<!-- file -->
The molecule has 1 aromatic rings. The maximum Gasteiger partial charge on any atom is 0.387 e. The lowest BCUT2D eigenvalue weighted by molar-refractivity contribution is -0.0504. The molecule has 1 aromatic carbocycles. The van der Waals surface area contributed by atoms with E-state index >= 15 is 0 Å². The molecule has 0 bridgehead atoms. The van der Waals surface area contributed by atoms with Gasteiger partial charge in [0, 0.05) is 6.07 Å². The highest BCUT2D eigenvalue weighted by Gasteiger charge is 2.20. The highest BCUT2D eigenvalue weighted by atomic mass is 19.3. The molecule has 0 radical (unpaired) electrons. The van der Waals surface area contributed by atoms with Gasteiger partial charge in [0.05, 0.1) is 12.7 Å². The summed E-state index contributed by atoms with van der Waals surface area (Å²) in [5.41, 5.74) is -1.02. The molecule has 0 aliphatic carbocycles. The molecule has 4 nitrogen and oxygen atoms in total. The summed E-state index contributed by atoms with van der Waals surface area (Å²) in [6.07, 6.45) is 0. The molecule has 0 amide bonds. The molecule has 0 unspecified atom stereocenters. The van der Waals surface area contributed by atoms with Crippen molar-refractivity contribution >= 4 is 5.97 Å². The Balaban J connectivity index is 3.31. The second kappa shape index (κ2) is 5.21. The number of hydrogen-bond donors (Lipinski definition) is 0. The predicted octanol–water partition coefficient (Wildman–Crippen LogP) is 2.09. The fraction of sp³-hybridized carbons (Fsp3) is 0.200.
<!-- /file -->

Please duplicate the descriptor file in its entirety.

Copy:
The molecule has 1 aromatic rings. The maximum Gasteiger partial charge on any atom is 0.387 e. The lowest BCUT2D eigenvalue weighted by molar-refractivity contribution is -0.0504. The molecule has 1 aromatic carbocycles. The van der Waals surface area contributed by atoms with E-state index >= 15 is 0 Å². The molecule has 0 bridgehead atoms. The van der Waals surface area contributed by atoms with Gasteiger partial charge in [0, 0.05) is 6.07 Å². The highest BCUT2D eigenvalue weighted by Gasteiger charge is 2.20. The highest BCUT2D eigenvalue weighted by atomic mass is 19.3. The molecule has 0 radical (unpaired) electrons. The van der Waals surface area contributed by atoms with Gasteiger partial charge in [0.05, 0.1) is 12.7 Å². The summed E-state index contributed by atoms with van der Waals surface area (Å²) in [5.41, 5.74) is -1.02. The molecule has 0 aliphatic carbocycles. The molecule has 4 nitrogen and oxygen atoms in total. The summed E-state index contributed by atoms with van der Waals surface area (Å²) in [6.07, 6.45) is 0. The molecule has 0 amide bonds. The molecule has 0 unspecified atom stereocenters. The van der Waals surface area contributed by atoms with Crippen molar-refractivity contribution >= 4 is 5.97 Å². The Balaban J connectivity index is 3.31. The second kappa shape index (κ2) is 5.21. The number of hydrogen-bond donors (Lipinski definition) is 0. The predicted octanol–water partition coefficient (Wildman–Crippen LogP) is 2.09. The fraction of sp³-hybridized carbons (Fsp3) is 0.200.